It’s 12:30pm—Why am I This Exhausted?

I intended to write a really provocative and envelope-pushing blog today about intersectional feminism and how it pertains to social and political activism. I’ve been planning it all weekend.

But, I just can’t.

It’s 12:30 and, although this is usually the time of day when I’m winding down my work obligations and getting ready to pick my kids up from school, this is the first I’m sitting down at my desk today. I have less than an hour before I have to leave for car line. And although I could definitely squeeze in at least some earnest work in that time frame, I just can’t get myself motivated.

I’m so goddamn tired.

This weekend was a little busier than usual. It was my daughter’s sixth birthday. We invited her entire class, as well as a few of our son’s friends, to the party. It was held at Chuck E. Cheese which, in many ways, lightened my workload when it came to organizing and hosting. But it also came with its own stress: the self-imposed need to stay hyper-vigilant over all the children who I decided were my responsibility (even though their parents were there), being social and always fun, making sure the staff was providing all the services we paid for, etc. The day after my daughter’s party, we attended a birthday party for one of her classmates. This one was nice because I got to just attend and enjoy the festivities, being incredibly well taken care of by the hosts of the party, who went above and beyond for the guests.

Other than that, the weekend wasn’t that much different than most other weekends.

I did have to spend most of this morning resetting my house from the absolute disaster that was left behind from my daughter opening all of her gifts from family and friends. But it’s not like that was back-breaking work.

So, why do I feel like this?

I turned thirty-nine last month. In many ways, I feel better than I’ve felt in my entire life. I am more confident, more self-assured. I’m happy with how I look, how I feel, and who I represent in the world. I’ve never felt more authentically me than I feel right now.

And yet, it’s hard not to notice how age is starting to slow me down.

Don’t get me wrong—I know I’m not old by any means. But I’m not twenty-six anymore, either. Things have a way of wearing me out faster than they used to. Recovering from a heavy workout or even a big social event can take days instead of hours. And even fun things like date nights with my husband can wear me out in a way they didn’t use to.

There is a part of me who mourns this.

I don’t mind my age—in fact, I love my age! I just happen to dislike the way my body can feel these days. It doesn’t help that each day I notice a new wrinkle, a new grey hair (sometimes of the chin variety), or a new inexplicably sore joint or muscle. It just seems like I’m watching my body age while my mind and spirit remain ageless.

And that’s kind of a weird feeling. It’s a feeling I don’t know what to do with.

How am I supposed to relate to a body that is changing? I know that in 2024 we are challenging the sexist and consumeristic ideas about aging that are led by a ninety-billion dollar anti-aging industry. We are embracing our wrinkles, our hair, those goddamn neck wrinkles.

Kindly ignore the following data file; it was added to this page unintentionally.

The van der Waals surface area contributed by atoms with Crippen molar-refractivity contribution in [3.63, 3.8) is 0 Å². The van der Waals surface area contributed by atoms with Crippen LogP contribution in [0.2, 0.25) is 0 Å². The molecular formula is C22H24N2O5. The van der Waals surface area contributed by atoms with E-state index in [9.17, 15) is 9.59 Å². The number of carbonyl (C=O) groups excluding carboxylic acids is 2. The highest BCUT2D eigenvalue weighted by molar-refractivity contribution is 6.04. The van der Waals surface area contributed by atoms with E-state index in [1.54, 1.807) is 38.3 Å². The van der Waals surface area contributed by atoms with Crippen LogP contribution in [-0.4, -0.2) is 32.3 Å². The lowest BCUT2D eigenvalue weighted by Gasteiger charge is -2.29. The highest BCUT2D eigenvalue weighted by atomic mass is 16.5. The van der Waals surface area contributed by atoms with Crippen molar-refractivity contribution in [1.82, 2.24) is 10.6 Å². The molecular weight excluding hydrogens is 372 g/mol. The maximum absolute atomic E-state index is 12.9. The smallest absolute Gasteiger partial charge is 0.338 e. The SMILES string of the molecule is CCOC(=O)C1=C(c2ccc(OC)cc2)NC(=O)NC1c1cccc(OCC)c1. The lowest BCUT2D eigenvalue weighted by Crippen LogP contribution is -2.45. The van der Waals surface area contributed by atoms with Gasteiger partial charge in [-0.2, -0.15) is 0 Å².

But, like…are we enjoying it, or just doing it?

I have been a loud advocate for aging defiantly, rather than defying aging. In fact, my current project is a book I’m working on called Brave Beyond Thirty, which encourages women to embrace the changes that aging brings. But sometimes, I feel like a charlatan. I feel like someone who doesn’t practice what she preaches.

I guess I just needed to say that out loud—to tell women that they aren’t alone. That there are many outspoken advocates who want to push back against the loud and oppressive voices who tell us we lose our value as we age, while silently wondering if perhaps those voices are right.

It can be lonely to feel like you’re the only one grappling with your age while everyone around you is proclaiming the freedom of accepting themselves exactly as they are. I think there are probably far more of us grappling with those feelings than we know. It’s taboo to talk about those feelings. It’s considered anti-progressive. Oppressive. Backwards.

But there is room for multiple things to be true at once.

We can be fiercely devoted to ending the stigma of women’s aging, while still working to untether ourselves from those very beliefs.

We can love our bodies just as they are, while also mourning what they used to be.

We can acknowledge that we are slowing down in some ways, while taking time to appreciate the ways we are becoming wiser, stronger, smarter, and happier.

There is power in that.

I’m still as tired as I was when I sat down to write this, but I feel less heavy. It’s a relief to unburden ourselves of the hard feelings we’ve tried to tamp down to be “inspirational” or “non-conformist.” Sometimes, we just have to acknowledge, with honesty, how we really feel so that we can feel less alone, and others can feel less alone, too.

I feel less alone now.

If I did this right, maybe you do, too.

I hope so.


Amber Wardell is a doctor of psychology and author who speaks on women’s issues related to marriage, motherhood, and mental health. Subscribe to the free newsletter to get exclusive content delivered to your inbox and to never miss an upload.

Check out her blog called Compassionate Feminism on Psychology Today to join a feminist conversation centered in openness, empathy, and equity.

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